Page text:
Devshed Newbie (0 - 499 posts)

    Join Date
    Jan 2004
    Posts
    44
    Rep Power
    11
    thanks again...can something like this cause a problem:
    [code]
    while (m_pDBAccess->GetClosureMethod(m_stClosureMethodData))
    {
    do something
    }
    [code]


    thanks
  10. #6
  11. I'm Baaaaaaack!
    Devshed God 1st Plane (5500 - 5999 posts)

    Join Date
    Jul 2003
    Location
    Maryland
    Posts
    5,538
    Rep Power
    244
    Anything is possible, but from the looks of the name I would suppose you are using some MS lib. What can happen is you can have an overwrite nearly anywhere in your code with a variable that happens to overlap some area where the compiler has put some code (or data) for your program's portion of a library object. Corrupting that area wouldn't cause any problem when it actually happened, but later when you need to use that area of code/data, the corrupted memory causes all sorts of problems. That is why it is so difficult to find and fix. The 'easiest' way is to find out which areas of memory are just 'up memory' (as overflows are much more common than underflows) from the actuall location where the crash occurs and then examine the variables that reside there in your code and see if any could be overflowed. It is an often painful and tedious task and more than once I have simply rewritten a program (no copy and paste!) because I got tired of trying to find my bug.

    BTW: You need to do some research on code tags.

    My blog, The Fount of Useless Information http://sol-biotech.com/wordpress/
    Free code: http://sol-biotech.com/code/.
    Secure Programming: http://sol-biotech.com/code/SecProgFAQ.html.
    Performance Programming: http://sol-biotech.com/code/PerformanceProgramming.html.
    LinkedIn Profile: http://www.linkedin.com/in/keithoxenrider

    It is not that old programmers are any smarter or code better, it is just that they have made the same stupid mistake so many times that it is second nature to fix it.
    --Me, I just made it up

    The reasonable man adapts himself to the world; the unreasonable one persists in trying to adapt the world to himself. Therefore, all progress depends on the unreasonable man.
    --George Bernard Shaw
  12. #7
  13. No Profile Picture
    Contributing User
    Devshed Newbie (0 - 499 posts)

    Join Date
    Jan 2004
    Posts
    44
    Rep Power
    11
    It appears that I'm bombing out at this location, but I have initialized the pointer to null in the constructor:
    PHP Code:
    BOOL XClosureDialog::OnInitDialog() 
    {
        
    BeginWaitCursor();

        
    XDialog::OnInitDialog();
        
        
    CenterDialog();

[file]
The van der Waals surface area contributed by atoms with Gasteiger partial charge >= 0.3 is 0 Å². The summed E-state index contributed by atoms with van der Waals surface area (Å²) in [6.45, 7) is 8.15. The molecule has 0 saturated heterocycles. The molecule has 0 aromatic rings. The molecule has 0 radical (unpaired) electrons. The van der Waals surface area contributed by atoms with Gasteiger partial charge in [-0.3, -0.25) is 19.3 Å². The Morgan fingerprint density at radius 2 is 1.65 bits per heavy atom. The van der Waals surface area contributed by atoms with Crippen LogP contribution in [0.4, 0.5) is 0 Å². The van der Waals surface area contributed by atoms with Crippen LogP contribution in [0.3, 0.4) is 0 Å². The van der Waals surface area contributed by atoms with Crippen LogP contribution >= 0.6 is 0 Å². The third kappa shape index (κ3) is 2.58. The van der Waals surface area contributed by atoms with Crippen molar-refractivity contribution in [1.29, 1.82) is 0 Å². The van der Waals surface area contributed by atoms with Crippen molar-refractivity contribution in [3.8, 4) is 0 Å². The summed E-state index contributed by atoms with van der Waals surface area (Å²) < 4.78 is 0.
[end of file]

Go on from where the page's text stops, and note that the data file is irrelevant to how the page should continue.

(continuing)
m_toolTip.Createthis );    // after creating, add the information
        
    CStringArray stHint;

        
    // Get pointers to CLMSDoc, XDBAccess, and CLMSApp objects
        
    m_pDoc = (CLMSDoc *)(((CView *)(GetParent()->GetParent()))->GetDocument());
        
    m_pDBAccess m_pDoc->GetDBAccess();
        
    m_pApp = (CLMSApp*)AfxGetApp();    //HERE IS WHERE I BOMB OUT
    ...
    ...
    ... 
    //more code
    ...


    Here is wher I am initializing the pointers...is that correct?

    PHP Code:
    XClosureDialog::XClosureDialog(CWndpParent /*=NULL*/)
        : 
    XDialog(XClosureDialog::IDDpParent)
    {
        
        
    XDBAccess*            m_pDBAccess=0;        
    //    CLMSDoc*    m_pDoc= new CLMSDoc;
        
    CLMSApp*    m_pApp0;
        
    CDataExchangepDX 0;
        
    MSG *pMsg =0;
        
    //{{AFX_DATA_INIT(XClosureDialog)
        //}}AFX_DATA_INIT

    If I am initializing the pointer..why is it bombing out?

    thanks
  14. #8
  15. No Profile Picture
    cien por ciento conejo.
    Devshed Newbie (0 - 499 posts)

    Join Date
    Apr 2004
    Posts
    411
    Rep Power
    11
    i never do any windows programming, but if you have an unhandled exception, it means that somewhere an exception is being thrown, and nobody is catching it. if M$ has been sensible, there will be some documentation telling you what type of exception is being thrown (maybe even all exceptions derive from a base class...). i suggest you embed the block of code in a try-catch block, and print the error message from the exception you catch. this should

    a) stop you application from just bombing out (if it does)
    b) give you some more information about what is happening.

    i hope this information is useful to you.

    cheers,
    conejito
  16. #9
  17. I'm Baaaaaaack!
    Devshed God 1st Plane (5500 - 5999 posts)

    Join Date
    Jul 2003
    Location
    Maryland
    Posts
    5,538
    Rep Power
    244
    Establishing the default value only helps you if you DON'T otherwise initialize the variable. In this case it appears to be failing on assignment, which means the failure is in AfxGetApp(), not in your code. If it fails AFTER you call AfxGetApp() then you have an invalid pointer from AfxGetApp(), check to see if it is a NULL. If it is NULL and then you try to use it, you will get an exception every time.

    My blog, The Fount of Useless Information http://sol-biotech.com/wordpress/
    Free code: http://sol-biotech.com/code/.
    Secure Programming: http://sol-biotech.com/code/SecProgFAQ.html.
    Performance Programming: http://sol-biotech.com/code/PerformanceProgramming.html.
    LinkedIn Profile: http://www.linkedin.com/in/keithoxenrider

    It is not that old programmers are any smarter or code better, it is just that they have made the same stupid mistake so many times that it is second nature to fix it.
    --Me, I just made it up

    The reasonable man adapts himself to the world; the unreasonable one persists in trying to adapt the world to himself. Therefore, all progress depends on the unreasonable man.
    --George Bernard Shaw

IMN logo majestic logo threadwatch logo seochat tools logo